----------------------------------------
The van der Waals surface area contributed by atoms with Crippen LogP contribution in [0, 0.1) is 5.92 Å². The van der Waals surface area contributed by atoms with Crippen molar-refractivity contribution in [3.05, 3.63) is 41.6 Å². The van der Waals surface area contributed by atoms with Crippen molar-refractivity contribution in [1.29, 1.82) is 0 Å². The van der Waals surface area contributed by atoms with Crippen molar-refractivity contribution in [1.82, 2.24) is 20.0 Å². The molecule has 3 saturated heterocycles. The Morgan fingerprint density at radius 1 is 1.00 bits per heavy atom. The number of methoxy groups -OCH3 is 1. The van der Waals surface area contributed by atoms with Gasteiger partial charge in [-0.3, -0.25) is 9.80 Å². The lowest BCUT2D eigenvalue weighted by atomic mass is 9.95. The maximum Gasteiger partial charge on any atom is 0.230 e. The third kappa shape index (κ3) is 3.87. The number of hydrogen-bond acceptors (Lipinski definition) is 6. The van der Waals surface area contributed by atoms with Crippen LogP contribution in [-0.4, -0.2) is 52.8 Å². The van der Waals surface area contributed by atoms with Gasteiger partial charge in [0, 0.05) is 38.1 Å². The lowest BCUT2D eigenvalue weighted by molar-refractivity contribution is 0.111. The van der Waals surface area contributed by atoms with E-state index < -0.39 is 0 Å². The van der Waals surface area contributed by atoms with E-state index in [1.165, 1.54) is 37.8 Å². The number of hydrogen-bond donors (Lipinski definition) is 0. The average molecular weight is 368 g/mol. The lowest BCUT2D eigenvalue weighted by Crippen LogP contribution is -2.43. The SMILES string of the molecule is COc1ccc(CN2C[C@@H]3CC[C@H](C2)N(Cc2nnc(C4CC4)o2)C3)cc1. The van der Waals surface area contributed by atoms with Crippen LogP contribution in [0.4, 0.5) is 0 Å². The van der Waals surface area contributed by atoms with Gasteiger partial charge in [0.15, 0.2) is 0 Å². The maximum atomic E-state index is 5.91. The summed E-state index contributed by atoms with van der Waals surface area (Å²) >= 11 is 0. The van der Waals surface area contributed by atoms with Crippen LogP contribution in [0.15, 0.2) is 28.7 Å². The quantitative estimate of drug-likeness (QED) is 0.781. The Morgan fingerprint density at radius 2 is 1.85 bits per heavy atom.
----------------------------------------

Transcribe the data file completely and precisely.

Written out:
The van der Waals surface area contributed by atoms with Crippen LogP contribution in [0, 0.1) is 5.92 Å². The van der Waals surface area contributed by atoms with Crippen molar-refractivity contribution in [3.05, 3.63) is 41.6 Å². The van der Waals surface area contributed by atoms with Crippen molar-refractivity contribution in [1.29, 1.82) is 0 Å². The van der Waals surface area contributed by atoms with Crippen molar-refractivity contribution in [1.82, 2.24) is 20.0 Å². The molecule has 3 saturated heterocycles. The Morgan fingerprint density at radius 1 is 1.00 bits per heavy atom. The number of methoxy groups -OCH3 is 1. The van der Waals surface area contributed by atoms with Gasteiger partial charge in [-0.3, -0.25) is 9.80 Å². The lowest BCUT2D eigenvalue weighted by atomic mass is 9.95. The maximum Gasteiger partial charge on any atom is 0.230 e. The third kappa shape index (κ3) is 3.87. The number of hydrogen-bond acceptors (Lipinski definition) is 6. The van der Waals surface area contributed by atoms with Crippen LogP contribution in [-0.4, -0.2) is 52.8 Å². The van der Waals surface area contributed by atoms with Gasteiger partial charge in [0, 0.05) is 38.1 Å². The lowest BCUT2D eigenvalue weighted by molar-refractivity contribution is 0.111. The van der Waals surface area contributed by atoms with E-state index < -0.39 is 0 Å². The van der Waals surface area contributed by atoms with E-state index in [1.165, 1.54) is 37.8 Å². The number of hydrogen-bond donors (Lipinski definition) is 0. The average molecular weight is 368 g/mol. The lowest BCUT2D eigenvalue weighted by Crippen LogP contribution is -2.43. The SMILES string of the molecule is COc1ccc(CN2C[C@@H]3CC[C@H](C2)N(Cc2nnc(C4CC4)o2)C3)cc1. The van der Waals surface area contributed by atoms with Crippen LogP contribution in [0.4, 0.5) is 0 Å². The van der Waals surface area contributed by atoms with Gasteiger partial charge in [0.15, 0.2) is 0 Å². The maximum atomic E-state index is 5.91. The summed E-state index contributed by atoms with van der Waals surface area (Å²) >= 11 is 0. The van der Waals surface area contributed by atoms with Crippen LogP contribution in [0.15, 0.2) is 28.7 Å². The quantitative estimate of drug-likeness (QED) is 0.781. The Morgan fingerprint density at radius 2 is 1.85 bits per heavy atom.